This Sunday, April 9, 2017, image made from a video provided by Audra D. Bridges shows a passenger being removed from a United Airlines flight in Chicago. Video of police officers dragging the passenger from an overbooked United Airlines flight sparked an uproar Monday on social media, and a spokesman for the airline insisted that employees had no choice but to contact authorities to remove the man. (Audra D. Bridges via AP)
After disturbing videos surfaced of a passenger being dragged off a plane because the flight was overbooked, United Airlines CEO Oscar Munoz told employees that he "emphatically" stands behind them in an internal email circulated to United Airlines employees and acquired by CNBC.
“This is an upsetting event to all of us here at United. I apologize for having to re-accommodate these customers. Our team is moving with a sense of urgency to work with authorities and conduct our own detailed review of what happened. We are also reaching out to this passenger to talk directly to him and further address and resolve this situation.”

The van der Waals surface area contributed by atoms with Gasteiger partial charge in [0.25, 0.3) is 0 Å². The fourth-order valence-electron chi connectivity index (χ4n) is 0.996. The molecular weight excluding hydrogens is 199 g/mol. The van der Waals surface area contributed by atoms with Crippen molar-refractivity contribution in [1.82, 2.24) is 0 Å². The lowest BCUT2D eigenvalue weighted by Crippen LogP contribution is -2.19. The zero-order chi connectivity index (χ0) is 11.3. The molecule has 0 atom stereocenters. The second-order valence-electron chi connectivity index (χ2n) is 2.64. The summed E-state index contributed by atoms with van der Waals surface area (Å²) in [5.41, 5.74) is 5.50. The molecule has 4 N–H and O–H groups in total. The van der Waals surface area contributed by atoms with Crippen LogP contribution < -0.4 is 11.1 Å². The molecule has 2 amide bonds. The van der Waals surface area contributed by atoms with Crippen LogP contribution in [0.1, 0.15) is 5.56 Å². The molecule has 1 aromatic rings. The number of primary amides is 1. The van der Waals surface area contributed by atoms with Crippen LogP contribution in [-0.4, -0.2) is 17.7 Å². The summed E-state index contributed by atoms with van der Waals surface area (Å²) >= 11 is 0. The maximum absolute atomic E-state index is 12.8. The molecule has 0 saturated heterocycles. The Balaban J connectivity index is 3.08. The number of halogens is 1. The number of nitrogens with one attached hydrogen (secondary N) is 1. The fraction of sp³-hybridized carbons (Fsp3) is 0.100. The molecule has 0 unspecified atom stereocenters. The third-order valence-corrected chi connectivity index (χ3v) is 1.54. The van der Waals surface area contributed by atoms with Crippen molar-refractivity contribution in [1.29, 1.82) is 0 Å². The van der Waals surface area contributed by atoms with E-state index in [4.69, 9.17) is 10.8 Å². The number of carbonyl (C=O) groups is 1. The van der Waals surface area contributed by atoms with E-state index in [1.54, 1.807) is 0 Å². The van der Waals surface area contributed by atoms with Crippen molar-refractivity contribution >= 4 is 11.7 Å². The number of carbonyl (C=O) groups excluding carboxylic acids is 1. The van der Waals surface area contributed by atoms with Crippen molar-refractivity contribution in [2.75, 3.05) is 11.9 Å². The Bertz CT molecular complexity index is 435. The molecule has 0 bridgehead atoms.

But in an email circulated to employees Monday, Munoz opened with, “Like you, I was upset to see and hear what happened last night,” and wrote that "the facts and circumstances are still evolving, especially with respect to why this passenger defied Chicago Aviation Security Officers."
"While I deeply regret this situation arose, I also emphatically stand behind all of you, and I want to commend you for continuing to go above and beyond to ensure we fly right,” Munoz also wrote before including a brief summary of internal reports of the incidents. “I do, however, believe there are lessons we can learn from this experience, and we are taking a close look at the circumstances surrounding this incident. Treating our customers and each other with respect and dignity is at the core of who we are, and we must always remember this no matter how challenging the situation."
The United CEO added that the passenger at the center of the video, who said he was a doctor and had patients to see the following morning, was “disruptive and belligerent.” He said the airline “sought volunteers” before they followed an “involuntary denial of boarding process.”